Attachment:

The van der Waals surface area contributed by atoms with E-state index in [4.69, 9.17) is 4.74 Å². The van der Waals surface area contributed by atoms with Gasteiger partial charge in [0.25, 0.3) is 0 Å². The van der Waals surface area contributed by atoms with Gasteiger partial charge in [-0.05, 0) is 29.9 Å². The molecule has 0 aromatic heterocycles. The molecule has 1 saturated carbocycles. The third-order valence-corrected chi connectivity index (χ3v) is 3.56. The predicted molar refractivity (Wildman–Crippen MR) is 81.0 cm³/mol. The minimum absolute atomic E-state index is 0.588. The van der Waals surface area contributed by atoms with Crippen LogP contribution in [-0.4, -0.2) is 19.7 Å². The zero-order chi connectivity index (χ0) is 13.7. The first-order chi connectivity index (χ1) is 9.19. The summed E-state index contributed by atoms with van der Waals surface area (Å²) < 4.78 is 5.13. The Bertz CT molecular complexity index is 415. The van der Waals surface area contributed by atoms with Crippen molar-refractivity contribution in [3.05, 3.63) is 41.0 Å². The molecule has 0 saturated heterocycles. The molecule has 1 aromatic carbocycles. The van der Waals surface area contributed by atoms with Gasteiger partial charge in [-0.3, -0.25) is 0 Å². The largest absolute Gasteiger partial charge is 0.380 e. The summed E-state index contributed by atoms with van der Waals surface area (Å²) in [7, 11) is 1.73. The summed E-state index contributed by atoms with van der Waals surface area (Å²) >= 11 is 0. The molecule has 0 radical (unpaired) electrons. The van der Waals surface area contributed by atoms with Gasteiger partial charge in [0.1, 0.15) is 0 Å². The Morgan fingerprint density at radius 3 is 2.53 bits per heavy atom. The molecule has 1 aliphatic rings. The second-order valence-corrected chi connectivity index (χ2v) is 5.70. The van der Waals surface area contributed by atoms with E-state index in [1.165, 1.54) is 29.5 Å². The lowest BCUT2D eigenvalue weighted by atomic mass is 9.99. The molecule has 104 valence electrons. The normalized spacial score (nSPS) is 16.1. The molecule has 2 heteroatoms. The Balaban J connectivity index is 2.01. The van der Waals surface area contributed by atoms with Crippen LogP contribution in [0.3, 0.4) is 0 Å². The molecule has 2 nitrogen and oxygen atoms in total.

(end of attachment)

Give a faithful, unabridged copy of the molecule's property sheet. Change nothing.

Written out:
The van der Waals surface area contributed by atoms with E-state index in [4.69, 9.17) is 4.74 Å². The van der Waals surface area contributed by atoms with Gasteiger partial charge in [0.25, 0.3) is 0 Å². The van der Waals surface area contributed by atoms with Gasteiger partial charge in [-0.05, 0) is 29.9 Å². The molecule has 0 aromatic heterocycles. The molecule has 1 saturated carbocycles. The third-order valence-corrected chi connectivity index (χ3v) is 3.56. The predicted molar refractivity (Wildman–Crippen MR) is 81.0 cm³/mol. The minimum absolute atomic E-state index is 0.588. The van der Waals surface area contributed by atoms with Crippen LogP contribution in [-0.4, -0.2) is 19.7 Å². The zero-order chi connectivity index (χ0) is 13.7. The first-order chi connectivity index (χ1) is 9.19. The summed E-state index contributed by atoms with van der Waals surface area (Å²) < 4.78 is 5.13. The Bertz CT molecular complexity index is 415. The van der Waals surface area contributed by atoms with Crippen molar-refractivity contribution in [3.05, 3.63) is 41.0 Å². The molecule has 0 saturated heterocycles. The molecule has 1 aromatic carbocycles. The van der Waals surface area contributed by atoms with Gasteiger partial charge in [-0.3, -0.25) is 0 Å². The largest absolute Gasteiger partial charge is 0.380 e. The summed E-state index contributed by atoms with van der Waals surface area (Å²) in [7, 11) is 1.73. The summed E-state index contributed by atoms with van der Waals surface area (Å²) >= 11 is 0. The molecule has 0 radical (unpaired) electrons. The van der Waals surface area contributed by atoms with Gasteiger partial charge in [0.1, 0.15) is 0 Å². The Morgan fingerprint density at radius 3 is 2.53 bits per heavy atom. The molecule has 1 aliphatic rings. The second-order valence-corrected chi connectivity index (χ2v) is 5.70. The van der Waals surface area contributed by atoms with E-state index in [1.165, 1.54) is 29.5 Å². The lowest BCUT2D eigenvalue weighted by atomic mass is 9.99. The molecule has 104 valence electrons. The normalized spacial score (nSPS) is 16.1. The molecule has 2 heteroatoms. The Balaban J connectivity index is 2.01. The van der Waals surface area contributed by atoms with Crippen LogP contribution in [0.3, 0.4) is 0 Å². The molecule has 2 nitrogen and oxygen atoms in total.